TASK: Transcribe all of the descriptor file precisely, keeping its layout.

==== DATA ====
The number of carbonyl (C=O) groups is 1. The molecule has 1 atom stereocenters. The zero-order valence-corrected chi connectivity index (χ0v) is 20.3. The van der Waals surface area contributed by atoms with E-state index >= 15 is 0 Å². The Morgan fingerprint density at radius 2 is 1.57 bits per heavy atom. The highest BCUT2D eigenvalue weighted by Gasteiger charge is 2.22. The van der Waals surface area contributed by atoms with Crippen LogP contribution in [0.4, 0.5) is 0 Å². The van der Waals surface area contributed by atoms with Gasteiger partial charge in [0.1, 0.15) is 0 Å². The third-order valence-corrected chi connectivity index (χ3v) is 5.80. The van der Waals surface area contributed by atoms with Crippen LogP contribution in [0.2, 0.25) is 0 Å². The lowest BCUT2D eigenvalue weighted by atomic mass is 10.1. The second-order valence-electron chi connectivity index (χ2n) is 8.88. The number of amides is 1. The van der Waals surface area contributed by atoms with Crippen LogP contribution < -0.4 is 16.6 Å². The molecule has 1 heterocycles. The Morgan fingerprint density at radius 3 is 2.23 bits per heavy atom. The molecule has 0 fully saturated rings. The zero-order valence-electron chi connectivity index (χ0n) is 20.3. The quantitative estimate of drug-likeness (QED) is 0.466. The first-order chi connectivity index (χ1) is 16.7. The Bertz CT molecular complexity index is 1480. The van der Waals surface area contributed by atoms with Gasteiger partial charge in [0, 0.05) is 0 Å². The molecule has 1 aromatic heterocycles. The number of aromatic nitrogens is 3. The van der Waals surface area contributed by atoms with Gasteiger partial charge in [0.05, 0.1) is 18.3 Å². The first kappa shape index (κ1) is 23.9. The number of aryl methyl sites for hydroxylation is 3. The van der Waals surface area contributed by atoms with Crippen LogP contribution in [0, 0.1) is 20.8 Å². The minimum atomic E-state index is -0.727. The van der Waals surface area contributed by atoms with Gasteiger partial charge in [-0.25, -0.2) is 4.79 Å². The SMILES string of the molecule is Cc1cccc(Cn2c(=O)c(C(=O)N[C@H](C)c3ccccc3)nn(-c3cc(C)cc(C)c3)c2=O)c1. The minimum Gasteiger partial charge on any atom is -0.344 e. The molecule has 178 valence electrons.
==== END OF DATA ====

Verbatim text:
The number of carbonyl (C=O) groups is 1. The molecule has 1 atom stereocenters. The zero-order valence-corrected chi connectivity index (χ0v) is 20.3. The van der Waals surface area contributed by atoms with E-state index >= 15 is 0 Å². The Morgan fingerprint density at radius 2 is 1.57 bits per heavy atom. The highest BCUT2D eigenvalue weighted by Gasteiger charge is 2.22. The van der Waals surface area contributed by atoms with Crippen LogP contribution in [0.4, 0.5) is 0 Å². The van der Waals surface area contributed by atoms with Gasteiger partial charge in [0.1, 0.15) is 0 Å². The third-order valence-corrected chi connectivity index (χ3v) is 5.80. The van der Waals surface area contributed by atoms with Crippen LogP contribution in [0.2, 0.25) is 0 Å². The lowest BCUT2D eigenvalue weighted by atomic mass is 10.1. The second-order valence-electron chi connectivity index (χ2n) is 8.88. The number of amides is 1. The van der Waals surface area contributed by atoms with Crippen LogP contribution < -0.4 is 16.6 Å². The molecule has 1 heterocycles. The Morgan fingerprint density at radius 3 is 2.23 bits per heavy atom. The molecule has 0 fully saturated rings. The zero-order valence-electron chi connectivity index (χ0n) is 20.3. The quantitative estimate of drug-likeness (QED) is 0.466. The first-order chi connectivity index (χ1) is 16.7. The Bertz CT molecular complexity index is 1480. The van der Waals surface area contributed by atoms with Gasteiger partial charge in [0, 0.05) is 0 Å². The molecule has 1 aromatic heterocycles. The number of aromatic nitrogens is 3. The van der Waals surface area contributed by atoms with Gasteiger partial charge in [0.05, 0.1) is 18.3 Å². The first kappa shape index (κ1) is 23.9. The number of aryl methyl sites for hydroxylation is 3. The van der Waals surface area contributed by atoms with Crippen LogP contribution in [0, 0.1) is 20.8 Å². The minimum atomic E-state index is -0.727. The van der Waals surface area contributed by atoms with Gasteiger partial charge in [-0.25, -0.2) is 4.79 Å². The SMILES string of the molecule is Cc1cccc(Cn2c(=O)c(C(=O)N[C@H](C)c3ccccc3)nn(-c3cc(C)cc(C)c3)c2=O)c1. The minimum Gasteiger partial charge on any atom is -0.344 e. The molecule has 178 valence electrons.